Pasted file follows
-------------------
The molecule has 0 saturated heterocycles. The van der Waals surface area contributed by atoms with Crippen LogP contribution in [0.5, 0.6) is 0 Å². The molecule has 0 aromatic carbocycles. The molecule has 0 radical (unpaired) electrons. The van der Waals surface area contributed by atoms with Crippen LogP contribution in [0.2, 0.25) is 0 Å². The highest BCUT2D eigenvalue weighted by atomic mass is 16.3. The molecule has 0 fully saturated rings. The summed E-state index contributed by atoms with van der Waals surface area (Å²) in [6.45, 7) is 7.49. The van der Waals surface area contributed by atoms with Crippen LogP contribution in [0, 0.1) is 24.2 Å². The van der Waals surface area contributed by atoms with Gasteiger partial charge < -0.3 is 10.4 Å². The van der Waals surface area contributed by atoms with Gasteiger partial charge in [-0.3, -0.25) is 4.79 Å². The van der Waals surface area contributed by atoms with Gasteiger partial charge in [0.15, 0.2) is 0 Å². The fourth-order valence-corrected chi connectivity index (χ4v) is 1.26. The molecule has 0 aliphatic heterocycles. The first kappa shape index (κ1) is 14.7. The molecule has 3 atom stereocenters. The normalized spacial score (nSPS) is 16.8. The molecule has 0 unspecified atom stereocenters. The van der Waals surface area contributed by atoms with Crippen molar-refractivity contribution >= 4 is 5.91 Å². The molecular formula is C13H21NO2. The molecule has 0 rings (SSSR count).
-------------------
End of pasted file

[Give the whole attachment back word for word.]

The molecule has 0 saturated heterocycles. The van der Waals surface area contributed by atoms with Crippen LogP contribution in [0.5, 0.6) is 0 Å². The molecule has 0 aromatic carbocycles. The molecule has 0 radical (unpaired) electrons. The van der Waals surface area contributed by atoms with Crippen LogP contribution in [0.2, 0.25) is 0 Å². The highest BCUT2D eigenvalue weighted by atomic mass is 16.3. The molecule has 0 fully saturated rings. The summed E-state index contributed by atoms with van der Waals surface area (Å²) in [6.45, 7) is 7.49. The van der Waals surface area contributed by atoms with Crippen LogP contribution in [0, 0.1) is 24.2 Å². The van der Waals surface area contributed by atoms with Gasteiger partial charge < -0.3 is 10.4 Å². The van der Waals surface area contributed by atoms with Gasteiger partial charge in [-0.3, -0.25) is 4.79 Å². The van der Waals surface area contributed by atoms with Gasteiger partial charge in [0.15, 0.2) is 0 Å². The fourth-order valence-corrected chi connectivity index (χ4v) is 1.26. The molecule has 0 aliphatic heterocycles. The first kappa shape index (κ1) is 14.7. The molecule has 3 atom stereocenters. The normalized spacial score (nSPS) is 16.8. The molecule has 0 unspecified atom stereocenters. The van der Waals surface area contributed by atoms with Crippen molar-refractivity contribution >= 4 is 5.91 Å². The molecular formula is C13H21NO2. The molecule has 0 rings (SSSR count).